And, so as it can be seen, these islands which are difficult to even find on a map, because they are small and have so few people on them, are a very important home and crossroads for marine mammals.
Monday, 16 June 2014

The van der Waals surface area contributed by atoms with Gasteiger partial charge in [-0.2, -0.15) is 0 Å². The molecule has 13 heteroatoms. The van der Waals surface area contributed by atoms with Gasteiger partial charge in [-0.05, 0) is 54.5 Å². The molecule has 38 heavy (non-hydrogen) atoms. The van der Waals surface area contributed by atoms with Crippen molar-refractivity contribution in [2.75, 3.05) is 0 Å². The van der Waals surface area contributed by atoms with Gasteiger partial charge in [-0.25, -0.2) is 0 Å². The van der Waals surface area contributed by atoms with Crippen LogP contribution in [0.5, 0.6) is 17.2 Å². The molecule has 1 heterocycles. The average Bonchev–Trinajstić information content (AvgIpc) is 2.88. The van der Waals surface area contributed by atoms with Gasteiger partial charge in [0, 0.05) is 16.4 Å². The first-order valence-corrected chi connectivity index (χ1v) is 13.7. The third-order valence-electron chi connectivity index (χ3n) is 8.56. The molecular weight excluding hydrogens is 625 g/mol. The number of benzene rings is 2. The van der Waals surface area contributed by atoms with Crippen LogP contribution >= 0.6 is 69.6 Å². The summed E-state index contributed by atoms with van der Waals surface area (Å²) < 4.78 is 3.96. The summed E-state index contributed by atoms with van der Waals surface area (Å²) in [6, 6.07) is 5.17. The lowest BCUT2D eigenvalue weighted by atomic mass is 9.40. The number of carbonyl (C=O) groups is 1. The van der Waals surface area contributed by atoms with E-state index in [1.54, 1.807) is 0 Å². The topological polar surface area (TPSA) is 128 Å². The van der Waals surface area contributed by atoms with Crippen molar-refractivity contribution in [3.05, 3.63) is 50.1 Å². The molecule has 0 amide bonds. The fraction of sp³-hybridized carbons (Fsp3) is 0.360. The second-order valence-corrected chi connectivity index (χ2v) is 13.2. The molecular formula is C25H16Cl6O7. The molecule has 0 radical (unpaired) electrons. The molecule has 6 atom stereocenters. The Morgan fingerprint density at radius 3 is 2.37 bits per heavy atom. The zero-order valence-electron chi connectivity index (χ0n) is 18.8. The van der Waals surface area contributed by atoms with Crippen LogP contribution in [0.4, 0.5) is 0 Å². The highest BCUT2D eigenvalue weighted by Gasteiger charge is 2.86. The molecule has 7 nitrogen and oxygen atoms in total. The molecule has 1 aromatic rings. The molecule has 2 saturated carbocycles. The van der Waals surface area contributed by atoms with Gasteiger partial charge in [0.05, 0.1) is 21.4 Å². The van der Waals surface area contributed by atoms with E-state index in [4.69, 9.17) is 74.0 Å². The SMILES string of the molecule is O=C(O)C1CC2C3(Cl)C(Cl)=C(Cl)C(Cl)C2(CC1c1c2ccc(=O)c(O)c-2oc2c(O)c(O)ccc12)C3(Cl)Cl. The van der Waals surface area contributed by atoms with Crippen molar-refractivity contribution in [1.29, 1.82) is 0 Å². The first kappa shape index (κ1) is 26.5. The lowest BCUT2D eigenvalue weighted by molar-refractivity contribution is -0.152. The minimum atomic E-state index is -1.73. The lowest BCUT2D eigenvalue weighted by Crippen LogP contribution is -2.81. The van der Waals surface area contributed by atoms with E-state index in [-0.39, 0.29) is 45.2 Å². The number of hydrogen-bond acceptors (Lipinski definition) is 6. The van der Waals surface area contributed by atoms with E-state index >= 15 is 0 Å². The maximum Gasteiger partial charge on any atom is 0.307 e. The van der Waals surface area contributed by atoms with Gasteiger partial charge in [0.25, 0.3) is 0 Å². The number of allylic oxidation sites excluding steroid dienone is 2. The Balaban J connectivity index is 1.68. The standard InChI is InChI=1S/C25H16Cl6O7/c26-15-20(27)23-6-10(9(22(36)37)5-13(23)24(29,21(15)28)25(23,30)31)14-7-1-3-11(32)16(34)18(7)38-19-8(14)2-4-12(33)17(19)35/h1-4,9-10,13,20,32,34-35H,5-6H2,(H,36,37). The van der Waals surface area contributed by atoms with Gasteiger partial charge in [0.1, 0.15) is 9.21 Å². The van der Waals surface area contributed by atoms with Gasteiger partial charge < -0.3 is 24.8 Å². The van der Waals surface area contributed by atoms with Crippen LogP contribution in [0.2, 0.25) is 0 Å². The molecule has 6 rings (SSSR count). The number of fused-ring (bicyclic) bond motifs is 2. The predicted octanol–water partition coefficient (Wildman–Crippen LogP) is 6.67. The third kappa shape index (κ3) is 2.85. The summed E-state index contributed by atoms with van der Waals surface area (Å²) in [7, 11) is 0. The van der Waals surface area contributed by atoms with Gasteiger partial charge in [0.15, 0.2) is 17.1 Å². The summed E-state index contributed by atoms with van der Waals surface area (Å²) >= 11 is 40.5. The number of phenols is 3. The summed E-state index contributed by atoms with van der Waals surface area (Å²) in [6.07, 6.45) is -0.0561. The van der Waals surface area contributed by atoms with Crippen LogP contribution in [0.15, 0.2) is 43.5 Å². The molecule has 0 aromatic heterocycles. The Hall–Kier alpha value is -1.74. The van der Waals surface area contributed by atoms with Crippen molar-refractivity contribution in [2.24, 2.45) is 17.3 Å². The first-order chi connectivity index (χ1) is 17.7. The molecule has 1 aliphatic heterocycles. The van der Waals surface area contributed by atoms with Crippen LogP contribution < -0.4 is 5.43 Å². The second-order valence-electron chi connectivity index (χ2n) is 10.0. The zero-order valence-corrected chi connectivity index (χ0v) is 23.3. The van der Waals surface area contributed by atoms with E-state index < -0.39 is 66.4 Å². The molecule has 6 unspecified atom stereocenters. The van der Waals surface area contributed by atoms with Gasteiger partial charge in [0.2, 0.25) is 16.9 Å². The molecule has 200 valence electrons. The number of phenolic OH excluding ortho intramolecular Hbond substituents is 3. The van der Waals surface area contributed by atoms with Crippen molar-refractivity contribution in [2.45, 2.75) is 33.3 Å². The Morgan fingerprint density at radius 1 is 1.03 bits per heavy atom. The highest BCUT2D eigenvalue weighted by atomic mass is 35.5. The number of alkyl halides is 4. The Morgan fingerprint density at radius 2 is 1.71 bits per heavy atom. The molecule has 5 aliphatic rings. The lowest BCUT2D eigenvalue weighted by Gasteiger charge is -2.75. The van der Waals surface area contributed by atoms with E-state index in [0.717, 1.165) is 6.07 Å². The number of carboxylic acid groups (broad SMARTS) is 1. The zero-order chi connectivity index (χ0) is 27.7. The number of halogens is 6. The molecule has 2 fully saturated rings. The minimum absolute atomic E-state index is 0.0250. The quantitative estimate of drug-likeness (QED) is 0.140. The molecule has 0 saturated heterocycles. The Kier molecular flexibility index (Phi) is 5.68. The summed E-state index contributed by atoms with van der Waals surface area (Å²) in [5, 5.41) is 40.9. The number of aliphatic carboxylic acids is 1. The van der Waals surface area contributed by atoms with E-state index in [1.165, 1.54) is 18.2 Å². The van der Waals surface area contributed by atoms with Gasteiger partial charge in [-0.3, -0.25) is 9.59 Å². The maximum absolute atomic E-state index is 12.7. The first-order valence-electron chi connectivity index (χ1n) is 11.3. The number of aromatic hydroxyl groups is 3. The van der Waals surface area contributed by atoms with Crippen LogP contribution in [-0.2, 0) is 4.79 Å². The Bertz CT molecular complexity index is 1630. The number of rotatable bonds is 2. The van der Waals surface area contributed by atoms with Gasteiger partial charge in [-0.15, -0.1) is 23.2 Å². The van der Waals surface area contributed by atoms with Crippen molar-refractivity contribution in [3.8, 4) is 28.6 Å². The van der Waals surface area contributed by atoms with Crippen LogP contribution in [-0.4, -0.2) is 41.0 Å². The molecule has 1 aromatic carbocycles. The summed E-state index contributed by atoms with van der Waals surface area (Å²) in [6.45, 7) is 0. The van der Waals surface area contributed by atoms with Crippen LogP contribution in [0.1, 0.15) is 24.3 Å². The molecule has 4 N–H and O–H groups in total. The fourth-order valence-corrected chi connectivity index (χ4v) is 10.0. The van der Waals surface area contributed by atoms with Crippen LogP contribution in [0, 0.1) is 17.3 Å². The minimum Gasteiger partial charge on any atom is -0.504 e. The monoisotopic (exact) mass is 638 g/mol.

It so happens that the Northern Fur Seals on St. Paul and St. George Islands are somewhat studied, though not adequately so, for purposes of understanding a sudden impact, such as Fukushima. Rather, the methodology is more appropriate for long-term trends. Although the US government wastes and misspends almost unlimited amounts of money, they seem unable to pay some of the people living on these islands to sit and watch seals full-time. Rather, the US government workers appear to only count the baby seal pups every other year, even though this would appear one of the easier things to do, as they stay on land (unless of course it is dangerous work to do because of protective father seals, but even still). Annually they count only adult males, which is apparently only ages 7 to 10 years and up. This seems to be because the adult males are mostly land-based and protecting territory. In particular, the breeding males do not eat for 4 months, while they defend the newborn babies (pups) and are very large, so would be easy to spot. The females become breeding age at about 3 to 5 years old. We don’t find records of counts of the female seals, and this would be difficult, as the mothers are spending much time in the water eating, returning intermittently to feed the baby seals. Researchers take blood and tissue samples. They also study seal scat. http://www.afsc.noaa.gov/education/Activities/PDFs/NFS_K-6_Sept2013_L3.pdf Scat is Greek for shit, as opposed to the many better-known meanings of the word scat, such as for chasing cats. However, researchers seem to be only studying what the seals eat, whereas this is a well-known way to evaluate some radionuclides. For instance, near Hanford Nuclear Facility in Washington State, “Higher levels of strontium-90 (a radioactive element) were found in rodent, coyote, and deer scat. This means that certain radionuclides are finding their way into our ecosystem, indicating bio-accumulation in higher organism.” (Citizens Monitoring of Columbia River Radionuclides, June 15, 2005, http://www.whistleblower.org/sites/default/files/RiverFactSheet.pdf) In an interview on Alaskan Public radio, Dr. Dasher, who along with other colleagues from the U. of Alaska and the Northslope Dept. of Wildlife, has raised the most intelligent questions-points about Fukushima’s possible impact on wildlife, stated that they lacked the time, money and resources (e.g. freezer space and personnel) to systematically investigate the presence of radionuclides in animals. In particular, they lack the equipment to test for plutonium. He and/or the interviewer raised the issue of whose responsibility it is to test the offshore areas of the USA for radiation. And that the US National labs are well-equipped to test for radionuclides, whereas Alaska is not. Furthermore, when Fukushima fallout fell on the ice, no one was around to test the ice and subsequently it melted. Thus, what fell on the ice can never really be known.